A beautiful sunny day in Dublin. On the pavement outside Leinster House, a man walks up and down with a sign hanging from his neck.
“Yes Voters” it reads. “You should have been aborted.”
A woman pushing a baby-buggy shoots him a filthy glance as she passes. “You’re disgusting,” she snaps, hurriedly escaping his noxious presence.
International news crews are arriving in the city to cover the referendum, most of them coming from the UK and last weekend’s royal wedding. There is talk that Kay Burley from Sky News has landed.
The photocall and press conference production line is slowing down. The Yes campaigners are upbeat. The No campaigners are not.
Their respective political supporters reflect the mood. The party leaders are calm and reasoned and cautiously optimistic.
While Mattie McGrath complains ever more loudly and angrily about alleged electoral fraud – "Majella from Mayo" got voting cards as did a French lad in Galway. And the disgraceful media bias against the No side has been, well, disgraceful. It's all one big "stitch-up".
Meanwhile, back to Leinster House, where the party leaders are making their final remarks in the chamber before Friday’s vote. They speak with one voice, and that voice says an emphatic “Yes”.
The Taoiseach thanks all of them for their work during the campaign and pays particular tribute to socialist TDs Ruth Coppinger and Claire Daly for their early work in putting the abortion issue on the political agenda in Leinster House, "perhaps at a time when many of us would have preferred not to deal with it".
The atmosphere in the chamber is close to one of relief. There is a definite feeling across all the parties now that the Yeses have it.
But not everyone is happy. Sinking retain spirits are confirmed afterwards in the corridors by doleful men solemnly predicting that the No vote in their rural constituencies will not nearly be high enough to swing the result their way.
As the leader of Fianna Fáil reaffirms his support for repealing the Eighth Amendment and the proposed legislation to follow, four male colleagues sit in the row in front of him looking extremely glum. Michael McGrath, the finance spokesman tipped as a leadership contender, shakes his head now and then, and sighs heavily, his pinched expression trapped somewhere between distraught and disgusted.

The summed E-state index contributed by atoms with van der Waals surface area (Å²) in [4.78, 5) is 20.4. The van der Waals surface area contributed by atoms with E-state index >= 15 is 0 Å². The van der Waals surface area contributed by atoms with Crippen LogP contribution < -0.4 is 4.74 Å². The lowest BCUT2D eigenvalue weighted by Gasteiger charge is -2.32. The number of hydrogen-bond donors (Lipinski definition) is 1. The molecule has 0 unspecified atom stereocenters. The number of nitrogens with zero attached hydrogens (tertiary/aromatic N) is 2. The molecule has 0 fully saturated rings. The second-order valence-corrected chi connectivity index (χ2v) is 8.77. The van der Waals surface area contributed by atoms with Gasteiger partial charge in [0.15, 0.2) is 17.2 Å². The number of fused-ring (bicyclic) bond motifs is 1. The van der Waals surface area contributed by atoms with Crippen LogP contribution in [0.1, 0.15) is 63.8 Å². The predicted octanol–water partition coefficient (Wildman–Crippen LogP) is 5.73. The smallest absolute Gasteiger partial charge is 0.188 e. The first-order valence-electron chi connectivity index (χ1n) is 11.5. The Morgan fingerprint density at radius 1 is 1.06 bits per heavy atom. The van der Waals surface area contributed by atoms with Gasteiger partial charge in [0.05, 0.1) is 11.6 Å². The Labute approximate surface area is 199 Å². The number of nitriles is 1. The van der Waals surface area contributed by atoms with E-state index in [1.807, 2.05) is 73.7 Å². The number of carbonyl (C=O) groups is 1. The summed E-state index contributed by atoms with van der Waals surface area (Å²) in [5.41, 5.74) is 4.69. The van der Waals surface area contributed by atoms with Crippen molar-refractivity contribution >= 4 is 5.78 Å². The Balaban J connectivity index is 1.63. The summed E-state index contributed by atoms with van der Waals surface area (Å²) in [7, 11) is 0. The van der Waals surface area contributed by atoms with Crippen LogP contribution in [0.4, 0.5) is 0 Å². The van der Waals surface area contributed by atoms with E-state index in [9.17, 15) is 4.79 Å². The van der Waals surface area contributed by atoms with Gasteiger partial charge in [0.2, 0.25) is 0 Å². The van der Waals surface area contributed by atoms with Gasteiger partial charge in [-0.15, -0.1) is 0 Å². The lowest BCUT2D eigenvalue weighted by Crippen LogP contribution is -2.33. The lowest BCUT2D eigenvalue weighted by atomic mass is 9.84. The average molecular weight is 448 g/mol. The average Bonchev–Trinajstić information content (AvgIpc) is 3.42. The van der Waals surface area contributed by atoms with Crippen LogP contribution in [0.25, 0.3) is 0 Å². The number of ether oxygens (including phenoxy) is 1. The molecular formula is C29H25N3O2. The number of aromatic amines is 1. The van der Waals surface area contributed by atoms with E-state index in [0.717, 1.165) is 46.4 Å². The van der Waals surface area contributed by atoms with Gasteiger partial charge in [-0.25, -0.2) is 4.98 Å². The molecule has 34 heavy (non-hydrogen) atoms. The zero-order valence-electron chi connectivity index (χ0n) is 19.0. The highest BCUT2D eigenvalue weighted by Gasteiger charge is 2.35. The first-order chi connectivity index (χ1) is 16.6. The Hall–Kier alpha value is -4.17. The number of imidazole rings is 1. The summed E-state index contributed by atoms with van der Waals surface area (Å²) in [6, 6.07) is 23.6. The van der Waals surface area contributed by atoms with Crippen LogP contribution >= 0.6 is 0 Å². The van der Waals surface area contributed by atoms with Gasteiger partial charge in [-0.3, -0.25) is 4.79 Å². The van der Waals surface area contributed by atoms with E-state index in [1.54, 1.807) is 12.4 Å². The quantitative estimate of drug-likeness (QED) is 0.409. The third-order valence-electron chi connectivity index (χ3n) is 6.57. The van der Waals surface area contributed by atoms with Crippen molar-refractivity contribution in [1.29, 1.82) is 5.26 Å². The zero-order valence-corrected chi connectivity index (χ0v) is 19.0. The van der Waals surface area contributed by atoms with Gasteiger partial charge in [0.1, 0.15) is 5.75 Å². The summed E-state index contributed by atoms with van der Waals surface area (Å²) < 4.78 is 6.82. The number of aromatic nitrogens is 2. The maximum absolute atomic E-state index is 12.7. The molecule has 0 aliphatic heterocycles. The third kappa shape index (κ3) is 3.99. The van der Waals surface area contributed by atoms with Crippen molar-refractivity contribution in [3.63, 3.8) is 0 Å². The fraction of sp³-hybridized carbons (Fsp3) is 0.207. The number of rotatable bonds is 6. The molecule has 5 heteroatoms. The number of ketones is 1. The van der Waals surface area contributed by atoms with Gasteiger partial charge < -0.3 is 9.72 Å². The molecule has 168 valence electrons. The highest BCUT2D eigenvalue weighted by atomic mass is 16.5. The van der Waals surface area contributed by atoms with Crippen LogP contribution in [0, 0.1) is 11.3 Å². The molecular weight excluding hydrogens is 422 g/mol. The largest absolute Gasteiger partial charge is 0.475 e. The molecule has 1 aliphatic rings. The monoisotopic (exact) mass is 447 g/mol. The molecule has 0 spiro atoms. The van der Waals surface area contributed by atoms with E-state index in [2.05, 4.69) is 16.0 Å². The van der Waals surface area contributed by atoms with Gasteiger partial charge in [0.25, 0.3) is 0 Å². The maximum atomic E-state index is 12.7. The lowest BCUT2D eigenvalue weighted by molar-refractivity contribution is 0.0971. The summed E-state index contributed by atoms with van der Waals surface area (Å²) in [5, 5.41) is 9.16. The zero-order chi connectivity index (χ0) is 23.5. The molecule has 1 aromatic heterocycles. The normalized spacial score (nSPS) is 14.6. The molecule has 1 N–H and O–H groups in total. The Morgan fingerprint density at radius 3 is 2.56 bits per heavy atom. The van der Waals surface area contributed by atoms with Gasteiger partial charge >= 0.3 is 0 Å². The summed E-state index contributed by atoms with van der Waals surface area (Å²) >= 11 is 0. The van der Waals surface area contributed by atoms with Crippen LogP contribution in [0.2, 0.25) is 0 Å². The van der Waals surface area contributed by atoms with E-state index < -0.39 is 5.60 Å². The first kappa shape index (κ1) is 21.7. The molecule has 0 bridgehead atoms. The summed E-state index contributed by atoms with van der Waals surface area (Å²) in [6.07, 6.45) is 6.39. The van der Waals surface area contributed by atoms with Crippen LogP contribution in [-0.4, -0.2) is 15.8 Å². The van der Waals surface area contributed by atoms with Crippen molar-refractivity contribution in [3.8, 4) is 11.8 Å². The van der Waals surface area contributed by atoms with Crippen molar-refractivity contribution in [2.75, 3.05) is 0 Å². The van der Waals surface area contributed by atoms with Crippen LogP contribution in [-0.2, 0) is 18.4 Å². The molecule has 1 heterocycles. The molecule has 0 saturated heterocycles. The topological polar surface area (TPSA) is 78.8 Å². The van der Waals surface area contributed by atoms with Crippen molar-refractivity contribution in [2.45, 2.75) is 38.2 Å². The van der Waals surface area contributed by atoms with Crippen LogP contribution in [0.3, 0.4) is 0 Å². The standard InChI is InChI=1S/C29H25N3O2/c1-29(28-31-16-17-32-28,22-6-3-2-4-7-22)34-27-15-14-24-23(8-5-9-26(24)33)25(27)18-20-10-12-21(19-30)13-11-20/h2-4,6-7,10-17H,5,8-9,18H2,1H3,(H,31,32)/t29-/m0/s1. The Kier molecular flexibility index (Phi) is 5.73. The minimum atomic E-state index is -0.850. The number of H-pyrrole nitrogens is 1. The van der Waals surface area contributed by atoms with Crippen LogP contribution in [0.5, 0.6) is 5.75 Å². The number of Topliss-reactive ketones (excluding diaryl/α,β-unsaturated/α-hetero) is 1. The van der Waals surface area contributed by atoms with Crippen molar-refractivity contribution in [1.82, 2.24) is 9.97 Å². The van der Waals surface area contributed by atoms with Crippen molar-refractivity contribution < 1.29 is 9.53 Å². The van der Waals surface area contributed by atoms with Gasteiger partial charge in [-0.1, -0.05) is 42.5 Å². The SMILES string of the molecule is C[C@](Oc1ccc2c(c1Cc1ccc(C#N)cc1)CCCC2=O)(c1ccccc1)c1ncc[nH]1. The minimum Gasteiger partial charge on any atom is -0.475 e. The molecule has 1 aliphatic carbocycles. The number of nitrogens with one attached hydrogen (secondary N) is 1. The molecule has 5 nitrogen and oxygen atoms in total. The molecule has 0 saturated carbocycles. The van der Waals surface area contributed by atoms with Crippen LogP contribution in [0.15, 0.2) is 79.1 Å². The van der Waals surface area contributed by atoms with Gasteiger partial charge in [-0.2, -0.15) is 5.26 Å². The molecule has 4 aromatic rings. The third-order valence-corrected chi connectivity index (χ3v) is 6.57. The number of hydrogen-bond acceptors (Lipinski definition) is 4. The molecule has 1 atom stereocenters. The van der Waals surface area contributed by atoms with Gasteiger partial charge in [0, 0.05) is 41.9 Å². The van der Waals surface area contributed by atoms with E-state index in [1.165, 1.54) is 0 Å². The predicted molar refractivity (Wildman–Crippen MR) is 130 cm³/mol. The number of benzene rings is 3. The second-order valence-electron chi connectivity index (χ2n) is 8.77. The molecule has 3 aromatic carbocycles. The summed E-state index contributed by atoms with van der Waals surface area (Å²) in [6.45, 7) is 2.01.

Next to him, James Browne from Wexford, another staunch No campaigner, looks similarly stricken. And beside him, Meath’s Thomas Byrne and then Cavan’s Brendan Smith, two more committed anti-abortion TDs. They bury their noses in their mobile devices while their leader and opposing leaders talk of a better future.
"I want the people who are worried about this decision . . . and who will vote 'no' in clear conscience, to know that if there is a Yes vote this weekend, Ireland will still be the same country it was before the vote. It will just be a little bit more compassionate," says Leo Varadkar.
The four lads don’t look remotely convinced.
When talk finally moves from the referendum, McGrath and Browne jump up together and rush from the chamber. Micheál Martin, the one most likely to be on the right side of history come Saturday, watches them go.
Earlier, Martin made sure to put on the record that the legislation before the Dáil in the event of a Yes vote “in no way presents abortion on demand nor is it comparable to the legislative regime in the UK. That needs to be said.”
He explained the lengthy process whereby that legislation came about. First, the Citizen’s Assembly.
“A stitch-up!” declared Mattie McGrath, who was very agitated.
And then the Oireachtas cross-party committee.
“A stitch-up!” roared Mattie again.
And again. And again.
Not happy. But then, outside Leinster House earlier in the morning, there came strange rumblings from the No camp, whose disparate groups appeared to be fracturing under the pressure of possible defeat. Cora Sherlock, deputy chairperson of the Pro-Life Campaign (has anyone ever heard from the chairman during this campaign. Is there one? Where is he/she hiding?), hadn’t appeared at the previous night’s big TV debate, as expected.